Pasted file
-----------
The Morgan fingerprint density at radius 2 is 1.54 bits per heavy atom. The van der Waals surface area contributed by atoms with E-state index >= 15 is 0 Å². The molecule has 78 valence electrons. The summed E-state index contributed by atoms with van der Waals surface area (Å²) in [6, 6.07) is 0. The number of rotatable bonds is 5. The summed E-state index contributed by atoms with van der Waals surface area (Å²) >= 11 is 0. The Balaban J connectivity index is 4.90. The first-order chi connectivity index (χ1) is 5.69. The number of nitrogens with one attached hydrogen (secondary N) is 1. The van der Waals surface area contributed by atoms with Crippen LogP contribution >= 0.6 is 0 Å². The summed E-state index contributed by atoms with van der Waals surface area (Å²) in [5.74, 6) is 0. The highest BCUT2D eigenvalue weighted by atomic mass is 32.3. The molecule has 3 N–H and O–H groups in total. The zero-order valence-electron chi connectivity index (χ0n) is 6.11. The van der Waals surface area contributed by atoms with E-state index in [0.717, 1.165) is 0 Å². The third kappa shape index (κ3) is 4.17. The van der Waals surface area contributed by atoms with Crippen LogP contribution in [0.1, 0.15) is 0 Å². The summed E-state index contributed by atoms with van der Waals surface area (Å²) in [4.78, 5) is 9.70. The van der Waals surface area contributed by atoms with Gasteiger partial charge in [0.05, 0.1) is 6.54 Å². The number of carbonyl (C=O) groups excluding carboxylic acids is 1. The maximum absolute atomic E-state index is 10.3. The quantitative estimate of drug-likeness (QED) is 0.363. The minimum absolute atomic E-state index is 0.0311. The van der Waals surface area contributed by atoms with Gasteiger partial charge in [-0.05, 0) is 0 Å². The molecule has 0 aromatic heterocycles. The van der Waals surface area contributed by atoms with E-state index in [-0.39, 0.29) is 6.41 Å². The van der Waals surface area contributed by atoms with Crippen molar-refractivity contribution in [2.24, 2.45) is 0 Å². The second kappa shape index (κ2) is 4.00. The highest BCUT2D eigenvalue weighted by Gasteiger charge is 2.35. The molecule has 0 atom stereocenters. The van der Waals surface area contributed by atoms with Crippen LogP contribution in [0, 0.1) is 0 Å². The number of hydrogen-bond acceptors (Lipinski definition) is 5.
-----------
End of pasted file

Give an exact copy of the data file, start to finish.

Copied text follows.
The Morgan fingerprint density at radius 2 is 1.54 bits per heavy atom. The van der Waals surface area contributed by atoms with E-state index >= 15 is 0 Å². The molecule has 78 valence electrons. The summed E-state index contributed by atoms with van der Waals surface area (Å²) in [6, 6.07) is 0. The number of rotatable bonds is 5. The summed E-state index contributed by atoms with van der Waals surface area (Å²) >= 11 is 0. The Balaban J connectivity index is 4.90. The first-order chi connectivity index (χ1) is 5.69. The number of nitrogens with one attached hydrogen (secondary N) is 1. The van der Waals surface area contributed by atoms with Crippen LogP contribution >= 0.6 is 0 Å². The summed E-state index contributed by atoms with van der Waals surface area (Å²) in [5.74, 6) is 0. The highest BCUT2D eigenvalue weighted by atomic mass is 32.3. The molecule has 3 N–H and O–H groups in total. The zero-order valence-electron chi connectivity index (χ0n) is 6.11. The van der Waals surface area contributed by atoms with E-state index in [0.717, 1.165) is 0 Å². The third kappa shape index (κ3) is 4.17. The van der Waals surface area contributed by atoms with Crippen LogP contribution in [0.1, 0.15) is 0 Å². The summed E-state index contributed by atoms with van der Waals surface area (Å²) in [4.78, 5) is 9.70. The van der Waals surface area contributed by atoms with Gasteiger partial charge in [0.05, 0.1) is 6.54 Å². The number of carbonyl (C=O) groups excluding carboxylic acids is 1. The maximum absolute atomic E-state index is 10.3. The quantitative estimate of drug-likeness (QED) is 0.363. The minimum absolute atomic E-state index is 0.0311. The van der Waals surface area contributed by atoms with Gasteiger partial charge in [-0.05, 0) is 0 Å². The molecule has 0 aromatic heterocycles. The van der Waals surface area contributed by atoms with E-state index in [-0.39, 0.29) is 6.41 Å². The van der Waals surface area contributed by atoms with Crippen molar-refractivity contribution in [2.24, 2.45) is 0 Å². The second kappa shape index (κ2) is 4.00. The highest BCUT2D eigenvalue weighted by Gasteiger charge is 2.35. The molecule has 0 atom stereocenters. The van der Waals surface area contributed by atoms with Crippen LogP contribution in [0, 0.1) is 0 Å². The number of hydrogen-bond acceptors (Lipinski definition) is 5.